So for the afternoon we had our introduction to Spanish – it is insanely complicated and doesn´t make sense to any of us but I loved the lesson! The teacher is great and we had a laugh with the Lonely Planet text book… and even though I know its going to take me a while to get my head around all of it, I will be really proud of myself when I can have a conversation with someone in this language! I know a lot of people say English is a hard language to learn but when you have to work our whether to use the masculine, feminine, formal or informal use of a word, English looks very easy!!
So that´s what I´ve been up to the last few days but I´ve also noticed a few things that I think are really interesting (or scary!):
1. pretty much ALL of the cars here, even ones at home that a first time drivier would have, have blacked out windows. And not just a little blacked out – completely unable to see through, even the windshield. It´s very strange to not be able to see anyone else but kind of reassuring to know they can´t see you either!
2. Following what I said about the divide between rich and poor – Hondurans I´ve spoken to do think that they have an upper class, higher middle class, lower middle class etc. But also say that the middle class is disappearing quickly…
3. My feelings on the crime here have been very up and down – I´ve heard a lot of horror stories but none of the current volunteers have had anything happen to them despite getting the bus to work. One of the Honduran volunteers said that she would not walk 50m outside of the mall even in the day time but walking around today, I just didn´t get a big sense that someone was waiting ready to pounce on my bag! Don´t worry though I´m not about to go waving around my money – I only ever carry about 10 dollars now and my very old phone – and my camera only if we´re in a big group. I´m also going to have to get used to carrying a few dollars around in my shoe or bra…!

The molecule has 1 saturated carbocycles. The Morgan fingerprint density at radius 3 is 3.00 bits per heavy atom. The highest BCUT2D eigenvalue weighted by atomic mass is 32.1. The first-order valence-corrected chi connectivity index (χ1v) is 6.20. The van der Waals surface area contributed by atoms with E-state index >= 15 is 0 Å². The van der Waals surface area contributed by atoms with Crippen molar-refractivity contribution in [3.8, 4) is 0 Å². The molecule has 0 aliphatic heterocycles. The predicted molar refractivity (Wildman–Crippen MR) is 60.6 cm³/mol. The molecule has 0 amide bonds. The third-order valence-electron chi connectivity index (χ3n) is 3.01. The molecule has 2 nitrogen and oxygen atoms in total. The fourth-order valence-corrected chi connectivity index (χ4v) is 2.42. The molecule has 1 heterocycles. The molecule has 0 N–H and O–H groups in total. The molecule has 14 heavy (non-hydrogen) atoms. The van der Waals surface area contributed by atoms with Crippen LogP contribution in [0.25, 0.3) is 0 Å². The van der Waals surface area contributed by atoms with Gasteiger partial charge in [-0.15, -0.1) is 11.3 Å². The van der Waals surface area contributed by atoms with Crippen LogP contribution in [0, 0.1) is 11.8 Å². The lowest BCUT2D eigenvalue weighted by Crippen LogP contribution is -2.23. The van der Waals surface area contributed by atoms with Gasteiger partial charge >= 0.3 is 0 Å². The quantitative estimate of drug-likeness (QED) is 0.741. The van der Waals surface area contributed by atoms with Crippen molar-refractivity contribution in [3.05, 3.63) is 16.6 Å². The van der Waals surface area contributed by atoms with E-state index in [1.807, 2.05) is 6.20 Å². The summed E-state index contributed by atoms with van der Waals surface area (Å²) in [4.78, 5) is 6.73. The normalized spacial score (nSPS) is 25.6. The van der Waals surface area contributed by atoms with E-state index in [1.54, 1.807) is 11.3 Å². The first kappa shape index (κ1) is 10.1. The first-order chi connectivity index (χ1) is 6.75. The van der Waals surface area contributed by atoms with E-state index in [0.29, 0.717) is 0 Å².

4. There are lots of dogs wandering the streets and eating rubbish near my house – it´s hard to see but they seem to know what they´re doing with avoiding cars etc. A big surprise though was when we were driving back through the countryside to Tegus yesterday and seeing a stray horse picking its way through the rubbish! Very odd…
5. Honduras does have an amazing way of cashing cheques though that I can´t believe we don´t have! It´s like a drive-thru bank – they drive up to this little pod and put their cheque in a container and it goes up to the people in the bank, they check it and replace it with cash and it comes back to the pod! So it takes about 5 minutes to cash a cheque compared to 5 days… amazing!!
6. I was speaking to someone today who told me they know people who have body guards and bullet proof glass in their cars as they own a large company in the country… very surreal…
7. Finally, the biggest thing to get used to here is the difference to the UK in terms of healthcare, schooling etc. From the UN talk today, we found out that only 30% of highschool aged children actually go to school! For the families who can´t afford private school, children go to the public schools – the teachers there who are meant to teach 250 days of the year rarely come in for 100 days a year. It costs $5 to see a doctor ($30 to see a good one) – which really may not sound a lot but here it really is. I can´t explain enough how much that is to some families here – a lot of people live on less than a $1 a day so a trip to the doctors is simply unaffordable. My first meal here was a tortilla and it was 17 lempiras which is about 50p. I saw coke today advertised for 15 lempira so even less! That seems amazing but It´s just crazy to realise that a family can afford a tortilla and a bottle of coke for the entire day… I´ve also realised that a big difference from home is that however much people complain in the UK, you can go to university if you really want to however expensive it is. And if you really work hard enough and make the effort, you can change your life for the better despite whaever family you´re born into. Here though good education is strictly limited to those with money – poor families just simply don´t understand that if they keep their children in schools they can earn more in the future. What family you are born into completely determines your future here… and it’s just your bad luck if you are born into the wrong one. People are also limited to follow the jobs that they really want to do – in the UK you can do pretty much anything you want if you work hard but some careers here are just unattainable (and often limited to those with LOTS of money and connections).
Over the past week I have definitely had moments where I just can´t understand the way things are done and its hard to see and hear a lot that you do in a city like Tegucigalpa. But driving home tonight and looking at all the city lights I feel like I am really enjoying it here and I can´t wait to learn a lot more over the next few months.